Biography of Hugh Kingsmill
Hugh Kingsmill Lunn (21 November 1889 – 15 May 1949), who dropped his last name for professional purposes, was a versatile British writer and journalist. Writers Arnold Lunn and Brian Lunn were his brothers.
Hugh Kingsmill Lunn was born in London and educated at Harrow School and the University of Oxford. After graduating he worked for a brief period for Frank Harris, who edited the publication Hearth and Home in 1911/2, alongside Enid Bagnold; Kingsmill later wrote a debunking biography of Harris, after the spell had worn off. He began fighting in the British Army in World War I in 1916, and was captured in France the next year.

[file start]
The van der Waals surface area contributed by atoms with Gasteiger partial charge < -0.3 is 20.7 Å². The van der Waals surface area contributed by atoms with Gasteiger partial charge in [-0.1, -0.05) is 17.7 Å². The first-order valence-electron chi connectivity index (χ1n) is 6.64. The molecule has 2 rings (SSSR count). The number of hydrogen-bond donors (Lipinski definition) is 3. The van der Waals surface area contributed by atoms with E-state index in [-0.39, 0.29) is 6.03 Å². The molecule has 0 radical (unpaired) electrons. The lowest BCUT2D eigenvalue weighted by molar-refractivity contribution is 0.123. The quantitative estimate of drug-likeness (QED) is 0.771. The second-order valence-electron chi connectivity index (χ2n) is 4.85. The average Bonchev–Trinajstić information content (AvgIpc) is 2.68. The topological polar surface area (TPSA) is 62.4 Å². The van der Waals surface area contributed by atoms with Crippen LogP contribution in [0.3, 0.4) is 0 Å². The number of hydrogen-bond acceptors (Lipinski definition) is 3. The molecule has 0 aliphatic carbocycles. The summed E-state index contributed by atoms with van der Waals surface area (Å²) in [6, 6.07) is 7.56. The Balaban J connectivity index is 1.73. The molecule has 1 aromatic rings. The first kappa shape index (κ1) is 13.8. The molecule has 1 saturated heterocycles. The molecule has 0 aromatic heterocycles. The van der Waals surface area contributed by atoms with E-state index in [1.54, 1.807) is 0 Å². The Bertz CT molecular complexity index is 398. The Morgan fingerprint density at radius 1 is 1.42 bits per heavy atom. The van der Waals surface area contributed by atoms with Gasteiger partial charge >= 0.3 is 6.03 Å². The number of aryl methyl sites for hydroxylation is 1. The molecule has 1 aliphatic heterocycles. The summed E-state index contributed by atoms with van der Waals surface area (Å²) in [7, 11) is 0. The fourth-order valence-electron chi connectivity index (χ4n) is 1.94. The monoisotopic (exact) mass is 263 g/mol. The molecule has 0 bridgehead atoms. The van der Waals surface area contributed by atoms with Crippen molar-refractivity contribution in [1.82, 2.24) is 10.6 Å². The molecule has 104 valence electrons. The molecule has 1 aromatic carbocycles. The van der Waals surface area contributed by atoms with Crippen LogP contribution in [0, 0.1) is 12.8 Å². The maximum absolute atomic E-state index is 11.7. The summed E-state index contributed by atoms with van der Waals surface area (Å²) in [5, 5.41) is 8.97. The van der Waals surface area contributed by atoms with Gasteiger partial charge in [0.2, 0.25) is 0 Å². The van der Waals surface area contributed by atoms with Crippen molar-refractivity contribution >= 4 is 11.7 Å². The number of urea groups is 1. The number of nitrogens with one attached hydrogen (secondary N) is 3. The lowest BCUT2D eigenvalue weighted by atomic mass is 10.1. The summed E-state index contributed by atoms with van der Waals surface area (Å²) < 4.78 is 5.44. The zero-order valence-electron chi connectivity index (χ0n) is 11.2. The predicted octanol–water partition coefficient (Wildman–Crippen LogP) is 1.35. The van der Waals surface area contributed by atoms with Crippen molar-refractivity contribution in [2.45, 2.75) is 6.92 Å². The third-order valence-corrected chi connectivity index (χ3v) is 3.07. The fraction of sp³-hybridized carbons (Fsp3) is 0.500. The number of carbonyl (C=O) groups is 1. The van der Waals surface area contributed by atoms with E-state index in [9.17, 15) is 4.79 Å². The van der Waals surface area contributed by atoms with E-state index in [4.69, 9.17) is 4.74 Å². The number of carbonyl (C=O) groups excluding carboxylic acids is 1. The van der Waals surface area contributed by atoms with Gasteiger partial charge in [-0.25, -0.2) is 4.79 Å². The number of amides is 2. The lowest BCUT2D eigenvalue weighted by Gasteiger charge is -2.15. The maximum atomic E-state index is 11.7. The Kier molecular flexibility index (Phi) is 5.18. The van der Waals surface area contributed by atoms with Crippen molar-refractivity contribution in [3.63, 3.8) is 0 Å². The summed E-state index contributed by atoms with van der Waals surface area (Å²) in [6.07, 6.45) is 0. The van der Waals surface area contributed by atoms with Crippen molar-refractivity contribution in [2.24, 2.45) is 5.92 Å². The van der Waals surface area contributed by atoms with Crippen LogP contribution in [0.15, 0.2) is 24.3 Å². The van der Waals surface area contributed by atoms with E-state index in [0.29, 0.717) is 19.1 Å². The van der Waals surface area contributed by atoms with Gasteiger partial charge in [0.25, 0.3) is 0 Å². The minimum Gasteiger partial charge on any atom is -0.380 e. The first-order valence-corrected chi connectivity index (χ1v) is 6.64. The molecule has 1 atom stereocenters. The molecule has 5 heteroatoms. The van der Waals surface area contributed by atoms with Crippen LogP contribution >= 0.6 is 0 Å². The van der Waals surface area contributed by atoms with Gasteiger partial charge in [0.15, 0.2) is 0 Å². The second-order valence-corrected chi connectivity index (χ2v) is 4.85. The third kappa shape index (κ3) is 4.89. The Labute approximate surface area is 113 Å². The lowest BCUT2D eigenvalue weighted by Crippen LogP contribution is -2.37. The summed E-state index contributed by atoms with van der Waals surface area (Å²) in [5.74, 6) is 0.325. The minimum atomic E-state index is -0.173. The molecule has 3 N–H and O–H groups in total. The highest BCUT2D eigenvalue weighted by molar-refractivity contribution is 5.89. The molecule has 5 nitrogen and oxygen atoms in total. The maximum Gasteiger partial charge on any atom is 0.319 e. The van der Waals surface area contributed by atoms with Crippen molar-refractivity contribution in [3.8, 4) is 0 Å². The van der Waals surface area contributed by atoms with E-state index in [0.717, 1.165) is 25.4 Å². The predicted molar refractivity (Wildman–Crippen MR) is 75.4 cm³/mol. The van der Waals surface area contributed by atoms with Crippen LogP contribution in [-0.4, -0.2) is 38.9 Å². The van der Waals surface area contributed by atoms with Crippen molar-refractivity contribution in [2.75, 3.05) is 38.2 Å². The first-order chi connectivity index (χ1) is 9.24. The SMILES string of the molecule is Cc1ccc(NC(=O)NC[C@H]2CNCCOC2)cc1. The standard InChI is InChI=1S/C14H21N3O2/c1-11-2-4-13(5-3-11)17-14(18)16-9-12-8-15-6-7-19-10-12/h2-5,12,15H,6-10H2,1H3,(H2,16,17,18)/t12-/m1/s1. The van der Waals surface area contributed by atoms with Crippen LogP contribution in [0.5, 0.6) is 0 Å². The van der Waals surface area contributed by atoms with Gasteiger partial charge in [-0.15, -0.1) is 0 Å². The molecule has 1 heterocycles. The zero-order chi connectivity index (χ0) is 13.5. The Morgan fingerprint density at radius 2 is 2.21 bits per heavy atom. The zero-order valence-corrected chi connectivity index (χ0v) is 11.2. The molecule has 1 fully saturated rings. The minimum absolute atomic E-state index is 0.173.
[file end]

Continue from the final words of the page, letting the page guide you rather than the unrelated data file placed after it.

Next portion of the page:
After the war, he began to write, initially both science fiction and crime fiction. In the 1930s he was a contributor to the English Review; later he wrote a good deal of non-fiction for this periodical's successor, the English Review Magazine. His large output includes criticism, essays and biographies, parodies and humour, as well as novels, and edited a number of anthologies. He is remembered for saying 'friends are God's apology for relations', with a notable flavour of Ambrose Bierce. The dictum was subsequently used by Richard Ingrams for the title of his memoir of Kingsmill's friendships with Hesketh Pearson and Malcolm Muggeridge, two intimate friends whom he influenced greatly.
Housman himself said of this parody: "It's the best I have seen, and indeed, the only good one."
Dawnist was Kingsmill's word for those infected with unrealistic or utopian idealism — the enemy as far as he was concerned.